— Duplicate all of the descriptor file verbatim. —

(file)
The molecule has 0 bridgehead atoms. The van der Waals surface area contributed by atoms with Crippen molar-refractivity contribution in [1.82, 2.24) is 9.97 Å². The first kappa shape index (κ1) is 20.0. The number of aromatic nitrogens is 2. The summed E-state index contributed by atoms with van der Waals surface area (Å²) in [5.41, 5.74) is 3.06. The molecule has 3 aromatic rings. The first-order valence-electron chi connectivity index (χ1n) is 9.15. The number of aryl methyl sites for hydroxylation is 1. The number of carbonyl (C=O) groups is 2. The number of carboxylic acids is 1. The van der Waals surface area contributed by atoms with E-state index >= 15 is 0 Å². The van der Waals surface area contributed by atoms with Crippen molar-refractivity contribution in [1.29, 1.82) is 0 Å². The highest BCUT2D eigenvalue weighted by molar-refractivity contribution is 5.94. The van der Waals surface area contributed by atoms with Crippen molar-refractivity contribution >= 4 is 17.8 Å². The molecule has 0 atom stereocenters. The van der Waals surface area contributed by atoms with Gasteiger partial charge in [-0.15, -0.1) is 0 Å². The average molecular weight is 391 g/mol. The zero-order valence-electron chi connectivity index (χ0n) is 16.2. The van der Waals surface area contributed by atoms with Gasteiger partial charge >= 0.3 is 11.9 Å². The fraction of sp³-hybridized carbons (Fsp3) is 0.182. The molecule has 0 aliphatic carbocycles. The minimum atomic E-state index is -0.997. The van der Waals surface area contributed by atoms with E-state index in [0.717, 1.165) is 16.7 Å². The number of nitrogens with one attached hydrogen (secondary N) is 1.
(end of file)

The molecule has 0 bridgehead atoms. The van der Waals surface area contributed by atoms with Crippen molar-refractivity contribution in [1.82, 2.24) is 9.97 Å². The first kappa shape index (κ1) is 20.0. The number of aromatic nitrogens is 2. The summed E-state index contributed by atoms with van der Waals surface area (Å²) in [5.41, 5.74) is 3.06. The molecule has 3 aromatic rings. The first-order valence-electron chi connectivity index (χ1n) is 9.15. The number of aryl methyl sites for hydroxylation is 1. The number of carbonyl (C=O) groups is 2. The number of carboxylic acids is 1. The van der Waals surface area contributed by atoms with E-state index >= 15 is 0 Å². The van der Waals surface area contributed by atoms with Crippen molar-refractivity contribution in [1.29, 1.82) is 0 Å². The highest BCUT2D eigenvalue weighted by molar-refractivity contribution is 5.94. The van der Waals surface area contributed by atoms with Crippen molar-refractivity contribution >= 4 is 17.8 Å². The molecule has 0 atom stereocenters. The van der Waals surface area contributed by atoms with Gasteiger partial charge in [-0.15, -0.1) is 0 Å². The average molecular weight is 391 g/mol. The zero-order valence-electron chi connectivity index (χ0n) is 16.2. The van der Waals surface area contributed by atoms with Gasteiger partial charge >= 0.3 is 11.9 Å². The fraction of sp³-hybridized carbons (Fsp3) is 0.182. The molecule has 0 aliphatic carbocycles. The minimum atomic E-state index is -0.997. The van der Waals surface area contributed by atoms with E-state index in [0.717, 1.165) is 16.7 Å². The number of nitrogens with one attached hydrogen (secondary N) is 1.